But something Jesus did specifically express disdain for is divorce. Jesus (or words later authors ascribed to the character) specifically said not to get divorced. Jesus didn’t say “don’t be gay”, but he did say “don’t get divorced”. He didn’t say “well, unless it’s inconvenient to stay married”. Related and in case it’s not totally clear, “don’t commit adultery” is one of the Ten Commandments. They want to engrave one of the versions of these Commandments on massive granite blocks and embed them in front of public buildings so everyone will turn from their wickedness, but they don’t care as much about actually living it themselves unless it’s convenient. A clerk who has been married many times won’t give out a marriage license to a gay couple, and the modern-day Pharisees flock to her defense. 8ca43fbf9cf6d09e8ccd89f966c8e861This is yet another reason why the Founding Fathers specified religion can’t form the basis of our laws, freeing us from the worries of Sharia Law, be it from Muslims or Christians. People don’t obey even the most basic precepts of their religion, yet they often want everyone else to obey. Christians make up more of a majority in the U.S. than most other “Christian” countries, yet half of all marriages end in divorce, which is literally forbidden by God and their savior. If religious people spent less time moralizing to others (and brainwashing their children and rejecting science) and instead just lived what they ostensibly believe and held themselves to their alleged standards, atheists like me would spend less time bothering them for their hypocrisy. But as history has and always will continue to exhibit, that’s just not going to happen.

Thinking about American Nietzsche: A History of an Icon and His Ideas

American Nietzsche: A History of an Icon and His IdeasAmerican Nietzsche: A History of an Icon and His Ideas by Jennifer Ratner-Rosenhagen

My rating: 5 of 5 stars

Some time ago I mentioned to my wife that I’d been experiencing strange existential crises, and I had just noticed and it was odd to me. She replied that perhaps I was having a ‘mid-life crisis’, and yep, because she’s smart and that sounds about right. She thought for a moment and asked if I had read any Nietzsche lately. I considered this wonderful advice as she is trained and degreed in philosophy and has a wonderful mind for such things and I respect her opinions greatly. It’s not like she would or could say ‘have you read your Bible lately?’, so I thought ‘read Nietzsche’ was a splendid suggestion worth exploration. So I hunted around for a work that appealed to me, and I settled on American Nietzsche: A History of an Icon and His Ideas. It appealed to me because of the American perspective and academic qualities. At first the reading was ponderous; dense and difficult. I had only vague recollection of ‘Nietzscheism’, a Will-Durant knowledge of his life and philosophy. I recalled that I thought we were in some agreement. He was an Existentialist, maybe a Nihilist, antireligious and smart. But reading American Nietzsche with that knowledge and recollection of the man and his philosophy was what was making the reading difficult and ponderous. I took a break for other books.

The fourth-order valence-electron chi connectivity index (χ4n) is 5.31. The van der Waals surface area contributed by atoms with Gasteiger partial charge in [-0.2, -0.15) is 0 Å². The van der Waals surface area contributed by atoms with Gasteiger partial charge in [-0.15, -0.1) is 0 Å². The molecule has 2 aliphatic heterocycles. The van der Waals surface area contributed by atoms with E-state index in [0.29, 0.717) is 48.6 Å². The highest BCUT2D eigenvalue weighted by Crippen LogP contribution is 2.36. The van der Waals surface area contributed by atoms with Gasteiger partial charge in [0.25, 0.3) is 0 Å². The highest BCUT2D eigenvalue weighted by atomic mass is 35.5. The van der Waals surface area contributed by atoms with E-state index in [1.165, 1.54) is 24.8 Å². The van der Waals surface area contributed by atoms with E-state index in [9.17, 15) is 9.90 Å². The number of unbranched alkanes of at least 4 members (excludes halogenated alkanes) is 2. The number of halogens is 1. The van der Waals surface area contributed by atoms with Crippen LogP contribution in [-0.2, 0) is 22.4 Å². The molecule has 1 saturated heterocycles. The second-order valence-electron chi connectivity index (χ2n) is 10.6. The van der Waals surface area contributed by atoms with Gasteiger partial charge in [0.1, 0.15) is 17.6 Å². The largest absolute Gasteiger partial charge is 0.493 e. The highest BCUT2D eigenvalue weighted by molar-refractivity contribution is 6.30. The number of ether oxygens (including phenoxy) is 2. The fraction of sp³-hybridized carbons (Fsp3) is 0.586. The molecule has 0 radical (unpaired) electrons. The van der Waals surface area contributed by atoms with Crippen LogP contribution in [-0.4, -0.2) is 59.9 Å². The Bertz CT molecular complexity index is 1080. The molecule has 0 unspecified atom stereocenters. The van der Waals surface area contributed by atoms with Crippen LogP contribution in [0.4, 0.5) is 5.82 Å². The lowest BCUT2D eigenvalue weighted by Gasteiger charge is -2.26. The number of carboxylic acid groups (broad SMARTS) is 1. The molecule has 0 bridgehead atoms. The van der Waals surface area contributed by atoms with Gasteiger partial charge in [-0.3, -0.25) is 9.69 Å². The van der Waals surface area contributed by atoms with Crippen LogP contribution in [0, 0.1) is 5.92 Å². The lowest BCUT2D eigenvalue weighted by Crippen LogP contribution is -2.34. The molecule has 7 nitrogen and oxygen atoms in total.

2015-05-03_11-55-19When I returned, first I elected to read the surprisingly great Nietzsche: A Very Short Introduction by Michael Tanner. It was an excellent read, great overview, nice balance, and not at all surprising given the good reviews. I thought this would be enough preparation but I became so interested to read Friedrich Nietzsche’s words (or at least a good approximation) I chose to read The Antichrist, as translated around 1920 by H.L. Mencken, whom I have always admired as a great American. This book The Antichrist blew me away and I will never forget it, I will revisit it again and again, and I with any luck I will search for other valuable translations of it to read later. I also was inspired to immediately acquire a version of Thus Spoke Zarathustra that I greatly anticipate consuming later.

So here the digression ends and I return to American Nietzsche, better-prepared for what it contained. I re-read the first 20% #Kindle or so that I had managed to get through and picked it up from there. I found myself consumed by its dense material, and I could barely put it down. I found it then to be a quick read (relatively) and marveled at the scholarship, the minutiae, the great attention paid to every detail and myriad angles. It’s fascinating really and as I understand it a new perspective on an essential philosopher. I loved the book, highlighted it galore and I will refer back to it from time-to-time. I feel like when I read Zarathustra it will be like I’m reading the Bible and it may spiritually fill a cold scientific atheist like myself. And all this to relate that at first, I did not understand my wife’s suggestion that I read Nietzsche of all things to address a midlife crisis. But in the end, I found a meaning and substance that surpassed any expectation I had. I learned about myself and the world we live in and it connected dots in my head that make me feel like a better and more evolved human. It’s like my wife told me to listen to Jesus, but said Nietzsche, because of course.df486242cd5256fb0b2dc07b156e9af1

I’d recommend Nietzsche to anyone. This American Nietzsche book is interesting, certainly dense, academic, dwells on small things, repetitive, but it doesn’t create an outsized view as much as illuminates areas of study, ties in interesting and important figures and relates the explosion of Nietzscheism, not because of propaganda or enforcement but because of obviousness and inevitability. It’s an interesting read if you are into that sort of thing but I’d definitely suggest at least a minimal background or it may feel more a slough.